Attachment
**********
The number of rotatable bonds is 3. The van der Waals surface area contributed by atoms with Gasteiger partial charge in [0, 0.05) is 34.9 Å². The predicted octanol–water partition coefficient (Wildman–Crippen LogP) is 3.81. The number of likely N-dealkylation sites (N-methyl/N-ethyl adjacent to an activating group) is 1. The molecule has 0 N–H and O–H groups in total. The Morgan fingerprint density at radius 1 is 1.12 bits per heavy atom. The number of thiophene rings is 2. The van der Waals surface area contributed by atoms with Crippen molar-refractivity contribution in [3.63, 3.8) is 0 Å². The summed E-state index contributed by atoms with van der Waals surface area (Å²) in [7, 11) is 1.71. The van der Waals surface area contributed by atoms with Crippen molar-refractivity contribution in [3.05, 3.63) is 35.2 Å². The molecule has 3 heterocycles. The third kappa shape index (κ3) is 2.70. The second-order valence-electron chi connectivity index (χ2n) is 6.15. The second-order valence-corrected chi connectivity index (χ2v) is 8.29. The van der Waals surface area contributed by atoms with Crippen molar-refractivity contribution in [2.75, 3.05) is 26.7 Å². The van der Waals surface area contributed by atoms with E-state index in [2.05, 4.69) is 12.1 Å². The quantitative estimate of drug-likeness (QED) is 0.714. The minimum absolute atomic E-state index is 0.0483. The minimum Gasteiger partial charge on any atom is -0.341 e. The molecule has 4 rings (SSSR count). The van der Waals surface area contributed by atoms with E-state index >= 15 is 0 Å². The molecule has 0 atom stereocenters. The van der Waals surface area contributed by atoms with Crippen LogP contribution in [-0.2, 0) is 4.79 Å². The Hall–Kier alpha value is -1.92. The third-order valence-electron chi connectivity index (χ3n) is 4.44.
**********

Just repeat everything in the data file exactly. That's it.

The number of rotatable bonds is 3. The van der Waals surface area contributed by atoms with Gasteiger partial charge in [0, 0.05) is 34.9 Å². The predicted octanol–water partition coefficient (Wildman–Crippen LogP) is 3.81. The number of likely N-dealkylation sites (N-methyl/N-ethyl adjacent to an activating group) is 1. The molecule has 0 N–H and O–H groups in total. The Morgan fingerprint density at radius 1 is 1.12 bits per heavy atom. The number of thiophene rings is 2. The van der Waals surface area contributed by atoms with Crippen molar-refractivity contribution in [3.63, 3.8) is 0 Å². The summed E-state index contributed by atoms with van der Waals surface area (Å²) in [7, 11) is 1.71. The van der Waals surface area contributed by atoms with Crippen molar-refractivity contribution in [3.05, 3.63) is 35.2 Å². The molecule has 3 heterocycles. The third kappa shape index (κ3) is 2.70. The second-order valence-electron chi connectivity index (χ2n) is 6.15. The second-order valence-corrected chi connectivity index (χ2v) is 8.29. The van der Waals surface area contributed by atoms with Crippen molar-refractivity contribution in [2.75, 3.05) is 26.7 Å². The van der Waals surface area contributed by atoms with E-state index in [2.05, 4.69) is 12.1 Å². The quantitative estimate of drug-likeness (QED) is 0.714. The minimum absolute atomic E-state index is 0.0483. The minimum Gasteiger partial charge on any atom is -0.341 e. The molecule has 4 rings (SSSR count). The van der Waals surface area contributed by atoms with E-state index >= 15 is 0 Å². The molecule has 0 atom stereocenters. The van der Waals surface area contributed by atoms with Crippen LogP contribution in [-0.2, 0) is 4.79 Å². The Hall–Kier alpha value is -1.92. The third-order valence-electron chi connectivity index (χ3n) is 4.44.